Will a stimulus deal get done?
Here’s what you need to know.
There appears to be renewed optimism of a potential stimulus deal between White House negotiators and Speaker of the House Nancy Pelosi. Pelosi (D-CA) said the White House had 48 hours to finalize a stimulus deal, a deadline which has since passed. However, with the election less than two weeks away, it’s also possible that any stimulus package dies in the halls of Congress. Now, the next stimulus is not only about stimulus checks and unemployment benefits. There are underlying influences of the election, Supreme Court confirmations and political jockeying. Here are 3 ways that there won’t be a stimulus deal now:
1. Mitch McConnell encourages the White House to end negotiations
Senate Majority Leader Mitch McConnell (R-KY) has encouraged White House negotiators, including Treasury Secretary Steven Mnuchin and White House Chief of Staff Mark Meadows, to end negotiations with Pelosi. Why? McConnell, according to The Washington Post, says Pelosi is not negotiating in good faith. McConnell also said that Democrats want to thwart the Senate confirmation process for Judge Amy Coney Barrett. Finally, McConnell may believe that a $2 trillion stimulus deal could hurt Republicans, especially among conservative Republicans who want to curtail federal spending, in the November election.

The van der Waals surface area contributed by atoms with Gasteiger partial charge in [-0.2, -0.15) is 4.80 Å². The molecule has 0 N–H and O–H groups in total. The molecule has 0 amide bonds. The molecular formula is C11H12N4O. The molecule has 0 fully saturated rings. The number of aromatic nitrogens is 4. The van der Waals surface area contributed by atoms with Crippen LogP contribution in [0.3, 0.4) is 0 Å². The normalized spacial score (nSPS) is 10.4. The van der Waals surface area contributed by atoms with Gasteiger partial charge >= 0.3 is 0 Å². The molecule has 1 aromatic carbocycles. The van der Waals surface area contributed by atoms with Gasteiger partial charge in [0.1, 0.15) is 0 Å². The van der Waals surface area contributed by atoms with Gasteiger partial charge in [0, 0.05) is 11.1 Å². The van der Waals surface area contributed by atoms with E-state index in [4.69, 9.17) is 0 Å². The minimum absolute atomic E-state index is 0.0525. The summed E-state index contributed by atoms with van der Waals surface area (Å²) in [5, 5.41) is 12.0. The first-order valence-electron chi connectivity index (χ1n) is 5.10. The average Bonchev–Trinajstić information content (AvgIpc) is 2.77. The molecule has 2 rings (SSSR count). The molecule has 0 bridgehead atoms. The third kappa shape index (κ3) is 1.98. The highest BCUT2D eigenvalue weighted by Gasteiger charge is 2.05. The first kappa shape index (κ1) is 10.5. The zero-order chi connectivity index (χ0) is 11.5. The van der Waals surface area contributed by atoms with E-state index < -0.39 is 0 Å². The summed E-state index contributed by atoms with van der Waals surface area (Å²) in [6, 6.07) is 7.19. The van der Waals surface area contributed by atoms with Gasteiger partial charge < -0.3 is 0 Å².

2. McConnell could delay bringing a stimulus vote to the Senate floor
While Pelosi, the leading Democrat in the House, negotiated on behalf of her party, Republicans did not pursue the same strategy for stimulus talks. The White House has been negotiating directly with Pelosi, when otherwise McConnell or another senior Republican member of Congress would represent Republican interests. Throughout stimulus talks, McConnell has pushed for a smaller stimulus package. This includes the original $1 trillion Heals Act as well as a $500 billion stimulus package. McConnell doesn’t appear to support a $2 trillion stimulus deal. While McConnell said he would bring a stimulus deal between Pelosi and the White House to the Senate floor “at some point,” it’s unclear whether that would be before or after the election on November 3. As Senate Majority Leader, McConnell has discretion which votes he brings to the Senate floor. Despite a potential stimulus deal between the White House and Pelosi, McConnell could delay any stimulus vote until after the election.
3. Pelosi could “kill” a stimulus deal
McConnell is not the only Washington player who could “kill” a stimulus deal. Pelosi could end the stimulus talks before a stimulus package becomes law. How? Pelosi could wait until after the election to determine if Democrats win the presidency and control the Senate. Pelosi knows that Democrats will retain control of the House. If Democrats win the Senate and the White House, Pelosi would prefer to wait until after the election for a stimulus deal. Why? If Democrats control the White House and both houses of Congress, a potential stimulus package would look much different than a draft plan looks today. With Democrats in control, Democrats could set the economic agenda and would prefer a larger stimulus bill. Therefore, under this hypothetical scenario, Pelosi and Senate Minority Leader Chuck Schumer (D-NY) would prefer to wait until January or February 2021 in the next congressional term to reshape a stimulus package.